1) Walking along the top of Medvednica
With so much unspoilt countryside, it’s strange that Croats haven’t grown into keener walkers.
Those who regularly visit Croatian mountains are hikers. They do day or over night trips with the goal to conquer a mountain summit.
Aside from needing to be fit, hiking is easy in Croatia. Marking trails all over the country are well maintained. Mountain huts and shelters are plentiful.
But when it comes to walking… well, the trails are hard to come by.
This is why Medvednica is so special.
With Sljeme hilltop at the altitude of 1035 m, it makes for a good old 2 hour hike. Lots of calories will be burnt on the way up. Knees may wobble on the way down.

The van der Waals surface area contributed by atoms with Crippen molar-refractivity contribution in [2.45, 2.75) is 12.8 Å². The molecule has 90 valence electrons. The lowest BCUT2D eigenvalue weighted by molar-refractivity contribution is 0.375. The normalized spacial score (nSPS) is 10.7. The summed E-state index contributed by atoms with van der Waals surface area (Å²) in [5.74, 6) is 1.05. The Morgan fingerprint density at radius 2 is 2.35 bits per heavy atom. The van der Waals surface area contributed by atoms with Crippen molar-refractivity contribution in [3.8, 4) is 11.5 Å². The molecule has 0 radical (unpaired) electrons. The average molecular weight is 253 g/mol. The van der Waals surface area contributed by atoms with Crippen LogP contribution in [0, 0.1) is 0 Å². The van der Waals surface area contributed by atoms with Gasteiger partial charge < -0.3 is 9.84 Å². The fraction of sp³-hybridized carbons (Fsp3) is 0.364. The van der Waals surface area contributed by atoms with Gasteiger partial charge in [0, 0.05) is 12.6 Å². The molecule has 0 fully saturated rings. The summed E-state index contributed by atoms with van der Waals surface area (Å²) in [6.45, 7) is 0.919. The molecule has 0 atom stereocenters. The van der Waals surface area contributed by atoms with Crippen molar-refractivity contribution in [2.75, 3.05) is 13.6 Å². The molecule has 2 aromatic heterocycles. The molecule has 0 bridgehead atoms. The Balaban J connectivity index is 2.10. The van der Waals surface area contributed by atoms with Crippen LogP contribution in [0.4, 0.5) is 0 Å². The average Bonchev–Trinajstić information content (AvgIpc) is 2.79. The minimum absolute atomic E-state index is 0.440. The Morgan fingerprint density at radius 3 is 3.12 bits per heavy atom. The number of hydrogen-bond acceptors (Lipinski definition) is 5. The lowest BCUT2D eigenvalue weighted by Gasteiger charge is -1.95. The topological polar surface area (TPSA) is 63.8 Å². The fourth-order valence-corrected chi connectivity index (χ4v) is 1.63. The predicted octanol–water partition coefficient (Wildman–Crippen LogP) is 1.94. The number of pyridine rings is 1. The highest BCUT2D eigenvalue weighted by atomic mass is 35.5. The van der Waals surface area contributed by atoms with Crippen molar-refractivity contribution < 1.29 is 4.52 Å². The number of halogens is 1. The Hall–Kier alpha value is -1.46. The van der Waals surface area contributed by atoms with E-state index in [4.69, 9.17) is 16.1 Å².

But then again, you can drive or take a bus up and walk along the mountain ridge. Most trails will be flat-ish but gorgeous just the same.
Don’t underestimate Medvednica for not being the highest of mountains. The nature park covers a pretty large expanse of 17,938 ha and measures 42 km in length.
This means you could be walking up to 20 hours. Of course, only if you wish so.
One of the nicest trails along the top is the one connecting Grafičar and Puntijarka mountain huts.
It’s gentle and easy to walk. And as you meander through verdant forests, you get to see many Medvednica landmarks. Such as Sljeme Chapel and the very summit.
2) Bathing in Medvednica forests
It is lush and varied forests that made Medvednica into a protected nature park.
Wherever you go, trees soar high around you, doing their majestic rustling.
Walking on Medvednica is a proper forest bathing experience.